Billig replaces Senate Majority Leader Sharon Nelson of Maury Island in a year where Democrats have extended their control of the chamber after the November elections.

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OLYMPIA — Washington Senate Democrats have chosen state Sen. Andy Billig as their new majority leader.

Billig, who represents Spokane’s 3rd Legislative District, replaces retiring Senate Majority Leader Sharon Nelson of Maury Island. Democratic senators selected him in a leadership race that took place Monday in Tukwila.

Nelson announced her retirement this spring, after leading Democrats through a busy legislative session, the first time in several years that Democrats held a majority in that chamber. Before that, Nelson served as minority leader.

First elected to the Senate in 2012 after a single term in the House, Billig has pushed for campaign-finance reform and last year was one of a small group of lawmakers who hashed out the court-ordered K-12 school-funding plan.

“This caucus recognizes that bipartisanship and viewpoints from every corner of Washington are crucial in moving our state forward,” Billig said Monday in a statement. “We welcome new members whose energy and passion will help Senate Democrats continue to put people first and tackle the issues Washingtonians care about most — affordable health care, tax fairness, public education, mental health, public safety from gun violence, climate change, and more.”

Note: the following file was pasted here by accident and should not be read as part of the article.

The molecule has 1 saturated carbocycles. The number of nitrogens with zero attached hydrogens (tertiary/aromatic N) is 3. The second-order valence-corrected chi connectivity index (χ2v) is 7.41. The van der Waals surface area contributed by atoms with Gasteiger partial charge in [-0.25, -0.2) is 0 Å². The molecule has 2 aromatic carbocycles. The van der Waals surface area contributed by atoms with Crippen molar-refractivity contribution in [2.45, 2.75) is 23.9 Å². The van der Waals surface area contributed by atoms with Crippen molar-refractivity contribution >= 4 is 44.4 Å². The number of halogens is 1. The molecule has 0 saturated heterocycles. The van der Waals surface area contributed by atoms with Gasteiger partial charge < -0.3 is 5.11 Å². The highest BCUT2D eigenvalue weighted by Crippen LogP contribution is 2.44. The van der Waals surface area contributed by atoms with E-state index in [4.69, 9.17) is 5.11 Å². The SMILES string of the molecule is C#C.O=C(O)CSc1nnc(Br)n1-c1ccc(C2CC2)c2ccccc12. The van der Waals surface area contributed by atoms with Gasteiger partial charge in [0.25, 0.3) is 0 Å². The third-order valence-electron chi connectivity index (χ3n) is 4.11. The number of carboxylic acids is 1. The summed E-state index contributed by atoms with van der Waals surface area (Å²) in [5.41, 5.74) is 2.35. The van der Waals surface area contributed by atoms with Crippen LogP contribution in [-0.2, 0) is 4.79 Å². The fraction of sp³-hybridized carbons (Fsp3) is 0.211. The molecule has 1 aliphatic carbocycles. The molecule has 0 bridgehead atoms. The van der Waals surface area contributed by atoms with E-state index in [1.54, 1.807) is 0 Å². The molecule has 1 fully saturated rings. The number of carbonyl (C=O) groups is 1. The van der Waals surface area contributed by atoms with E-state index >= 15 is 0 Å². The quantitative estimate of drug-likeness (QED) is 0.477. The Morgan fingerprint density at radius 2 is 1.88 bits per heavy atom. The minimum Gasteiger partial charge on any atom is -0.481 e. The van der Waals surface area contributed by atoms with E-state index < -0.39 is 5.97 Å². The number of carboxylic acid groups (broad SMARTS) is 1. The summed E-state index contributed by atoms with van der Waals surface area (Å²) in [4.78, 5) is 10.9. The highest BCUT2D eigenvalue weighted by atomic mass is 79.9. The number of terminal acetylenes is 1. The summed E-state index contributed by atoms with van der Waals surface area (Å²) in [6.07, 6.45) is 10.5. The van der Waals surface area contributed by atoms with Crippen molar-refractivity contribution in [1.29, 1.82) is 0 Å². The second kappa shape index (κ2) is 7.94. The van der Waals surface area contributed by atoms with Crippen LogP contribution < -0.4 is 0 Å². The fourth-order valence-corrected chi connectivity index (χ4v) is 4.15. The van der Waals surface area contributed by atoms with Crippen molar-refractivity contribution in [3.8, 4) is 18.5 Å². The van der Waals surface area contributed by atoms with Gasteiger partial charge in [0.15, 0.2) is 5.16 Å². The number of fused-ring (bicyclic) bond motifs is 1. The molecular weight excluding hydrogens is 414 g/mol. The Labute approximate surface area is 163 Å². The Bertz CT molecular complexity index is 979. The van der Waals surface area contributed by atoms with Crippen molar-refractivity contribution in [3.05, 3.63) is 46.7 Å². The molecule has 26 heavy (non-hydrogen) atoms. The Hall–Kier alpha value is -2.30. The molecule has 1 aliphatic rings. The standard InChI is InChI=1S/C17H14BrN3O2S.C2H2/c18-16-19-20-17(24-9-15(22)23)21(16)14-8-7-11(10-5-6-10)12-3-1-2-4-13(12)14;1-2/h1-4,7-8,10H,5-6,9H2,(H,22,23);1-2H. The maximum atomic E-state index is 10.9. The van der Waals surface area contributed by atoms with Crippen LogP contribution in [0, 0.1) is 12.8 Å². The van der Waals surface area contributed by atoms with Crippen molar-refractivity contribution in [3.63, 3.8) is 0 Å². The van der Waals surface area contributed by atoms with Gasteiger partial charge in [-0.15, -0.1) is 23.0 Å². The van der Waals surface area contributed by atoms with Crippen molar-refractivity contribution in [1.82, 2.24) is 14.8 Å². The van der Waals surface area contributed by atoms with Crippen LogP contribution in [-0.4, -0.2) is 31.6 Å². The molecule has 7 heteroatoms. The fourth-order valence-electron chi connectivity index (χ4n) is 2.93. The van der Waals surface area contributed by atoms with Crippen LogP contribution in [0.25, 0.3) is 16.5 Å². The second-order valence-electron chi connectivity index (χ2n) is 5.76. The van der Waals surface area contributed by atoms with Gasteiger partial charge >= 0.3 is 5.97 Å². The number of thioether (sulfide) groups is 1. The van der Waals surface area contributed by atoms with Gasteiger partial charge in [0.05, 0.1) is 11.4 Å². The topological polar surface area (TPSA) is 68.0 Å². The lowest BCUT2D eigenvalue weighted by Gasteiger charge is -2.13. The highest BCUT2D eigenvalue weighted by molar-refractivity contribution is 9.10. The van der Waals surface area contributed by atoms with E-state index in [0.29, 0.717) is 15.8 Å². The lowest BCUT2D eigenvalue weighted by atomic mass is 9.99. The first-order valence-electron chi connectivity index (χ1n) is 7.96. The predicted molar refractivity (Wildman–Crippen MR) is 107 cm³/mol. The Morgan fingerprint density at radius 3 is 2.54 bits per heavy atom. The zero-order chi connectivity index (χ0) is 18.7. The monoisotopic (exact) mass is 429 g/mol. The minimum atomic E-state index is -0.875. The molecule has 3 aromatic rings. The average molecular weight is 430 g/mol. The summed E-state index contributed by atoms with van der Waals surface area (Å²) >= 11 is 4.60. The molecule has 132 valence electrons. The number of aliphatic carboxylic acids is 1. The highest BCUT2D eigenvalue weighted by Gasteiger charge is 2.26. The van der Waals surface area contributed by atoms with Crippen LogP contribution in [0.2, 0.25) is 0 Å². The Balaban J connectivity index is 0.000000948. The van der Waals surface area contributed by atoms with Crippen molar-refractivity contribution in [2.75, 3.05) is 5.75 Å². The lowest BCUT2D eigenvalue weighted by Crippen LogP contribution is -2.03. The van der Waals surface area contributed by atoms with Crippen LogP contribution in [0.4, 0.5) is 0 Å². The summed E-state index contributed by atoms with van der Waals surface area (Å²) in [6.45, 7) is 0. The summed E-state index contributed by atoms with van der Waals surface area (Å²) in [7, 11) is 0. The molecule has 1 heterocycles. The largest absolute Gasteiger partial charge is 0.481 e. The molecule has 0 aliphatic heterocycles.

Billig’s selection comes as Democrats picked up at least two Senate seats in the November election, bringing them to a 27-22 majority. Republican candidates in races for two other Senate seats held by the GOP currently have narrow leads over their Democratic counterparts.

In a statement, Nelson praised Billig, saying, “Andy has proven his commitment to progressive values through his work on education, campaign transparency and water quality.”

In the legislative session that starts in January, lawmakers are expected to work on improving Washington’s troubled mental-health system, consider more fixes to the K-12 school system and write a new two-year state operating budget.